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European Commission
On 2 July 2019, Ursula von der Leyen was nominated by the European Council to the position of President of the European Commission; she will be the first women and the first German since Walter Hallstein
Equal opportunities and access to the labour market
1. Education, training and life-long learning Everyone has the right to quality and inclusive education, training and life-long learning in order to maintain and acquire skills that enable them to participate fully in society and manage successfully transitions in the labour market. 2. Gender equality Equality of treatment and opportunities between women and men must be ensured and fostered in all areas, including regarding participation in the labour market, terms and conditions of employment and career progression. Women and men have the right to equal pay for work of equal value.
The gender pay gap in the EU and the European Pillar of #SocialRights
1. The gender pay gap in the EU is 16.2%, that’s 16.2% higher than it should be! Gender equality is the second key principle of the European Pillar of #SocialRights for a reason 2. The European Pillar of #SocialRights supports the right to equal treatment and opportunities regarding employment, social protection, education, and access to goods and services available to the public. Something NCW Malta has supported since its creation!
Gender Equality in the Media Sector
This study was commissioned by the European Parliament’s Policy Department for Citizens' Rights and Constitutional Affairs at the request of the Committee on Women's Rights and Gender Equality. It examines key elements of the European policy agenda pertaining to gender equality in the media sector. It also reviews existing research on women's representation within media content and the media workforce. The study provides analysis of actions to promote gender equality in the media at both EU and Member State levels. Finally, it presents case studies of gender equality in the media sector in four Member States: Austria, Malta, Sweden, and the UK.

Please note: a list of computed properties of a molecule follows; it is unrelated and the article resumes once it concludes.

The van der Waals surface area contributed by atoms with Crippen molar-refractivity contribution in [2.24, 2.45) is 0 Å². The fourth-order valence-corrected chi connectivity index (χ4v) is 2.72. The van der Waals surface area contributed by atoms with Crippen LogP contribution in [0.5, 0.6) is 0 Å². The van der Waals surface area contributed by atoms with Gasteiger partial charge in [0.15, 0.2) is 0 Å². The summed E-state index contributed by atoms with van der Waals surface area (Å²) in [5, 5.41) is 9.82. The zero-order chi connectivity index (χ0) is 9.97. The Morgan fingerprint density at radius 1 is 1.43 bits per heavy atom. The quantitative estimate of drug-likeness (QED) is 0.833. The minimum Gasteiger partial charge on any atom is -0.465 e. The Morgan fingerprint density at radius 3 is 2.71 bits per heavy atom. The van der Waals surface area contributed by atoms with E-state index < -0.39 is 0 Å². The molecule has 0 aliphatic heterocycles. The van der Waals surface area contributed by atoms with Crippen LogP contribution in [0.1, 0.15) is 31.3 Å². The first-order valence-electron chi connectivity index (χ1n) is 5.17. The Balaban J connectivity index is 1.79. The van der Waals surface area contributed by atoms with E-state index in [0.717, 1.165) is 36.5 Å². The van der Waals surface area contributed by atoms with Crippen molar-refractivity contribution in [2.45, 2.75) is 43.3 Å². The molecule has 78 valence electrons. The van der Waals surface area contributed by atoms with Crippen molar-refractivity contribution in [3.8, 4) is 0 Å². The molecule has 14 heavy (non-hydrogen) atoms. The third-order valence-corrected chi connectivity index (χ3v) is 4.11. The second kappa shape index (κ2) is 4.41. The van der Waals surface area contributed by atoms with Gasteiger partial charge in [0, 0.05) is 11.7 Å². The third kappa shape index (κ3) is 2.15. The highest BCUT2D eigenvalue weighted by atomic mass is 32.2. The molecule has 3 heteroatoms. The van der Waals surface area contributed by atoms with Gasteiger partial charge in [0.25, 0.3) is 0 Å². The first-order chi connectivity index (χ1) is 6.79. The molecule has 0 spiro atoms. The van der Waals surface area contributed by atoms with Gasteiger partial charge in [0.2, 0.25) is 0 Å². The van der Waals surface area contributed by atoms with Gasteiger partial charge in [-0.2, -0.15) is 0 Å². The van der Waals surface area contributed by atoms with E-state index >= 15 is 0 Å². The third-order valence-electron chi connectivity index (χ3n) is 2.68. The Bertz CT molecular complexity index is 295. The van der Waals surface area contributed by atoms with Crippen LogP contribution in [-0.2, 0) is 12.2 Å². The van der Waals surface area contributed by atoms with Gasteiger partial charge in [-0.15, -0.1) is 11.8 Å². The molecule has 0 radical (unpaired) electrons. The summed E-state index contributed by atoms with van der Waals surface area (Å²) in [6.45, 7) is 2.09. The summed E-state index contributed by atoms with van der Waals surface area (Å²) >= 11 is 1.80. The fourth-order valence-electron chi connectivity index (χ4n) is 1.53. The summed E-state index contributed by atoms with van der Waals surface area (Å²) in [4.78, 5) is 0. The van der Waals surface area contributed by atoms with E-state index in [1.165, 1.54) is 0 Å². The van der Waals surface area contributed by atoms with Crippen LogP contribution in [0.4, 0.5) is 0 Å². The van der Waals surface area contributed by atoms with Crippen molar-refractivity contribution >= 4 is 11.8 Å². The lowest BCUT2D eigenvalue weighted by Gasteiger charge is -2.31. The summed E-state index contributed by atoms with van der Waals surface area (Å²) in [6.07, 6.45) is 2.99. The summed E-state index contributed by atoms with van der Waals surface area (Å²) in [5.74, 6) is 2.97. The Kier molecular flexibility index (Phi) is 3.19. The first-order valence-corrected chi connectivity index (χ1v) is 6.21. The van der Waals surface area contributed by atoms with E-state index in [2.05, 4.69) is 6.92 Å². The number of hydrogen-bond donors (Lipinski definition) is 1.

Empowering women and girls in media and ICT
On the occasion of the International Women's Day, the Committee on Women’s Rights and Gender Equality is holding an inter-parliamentary committee meeting on empowering women and girls in media and ICT. The meeting, which will bring together EU institutional representatives, members of EU national parliaments, experts and stakeholders, will take place on 08 March 2018. The presentation and debates will deal with the topics of women shaping media, empowering women and girls through digital inclusion and women’s movements and advancing equality in the digital age.
Digital healthcare / health insurance
In the view of the EESC, given the digital revolution in the field of health, it is vital to maintain and promote a health insurance system which serves the needs of everyone, and is solidarity-based, inclusive and non-discriminatory. Inclusion and fair access for all to good quality health services (digital or otherwise) and commitment to these are in fact prerequisites for universal health coverage.
Gender equality in European labour markets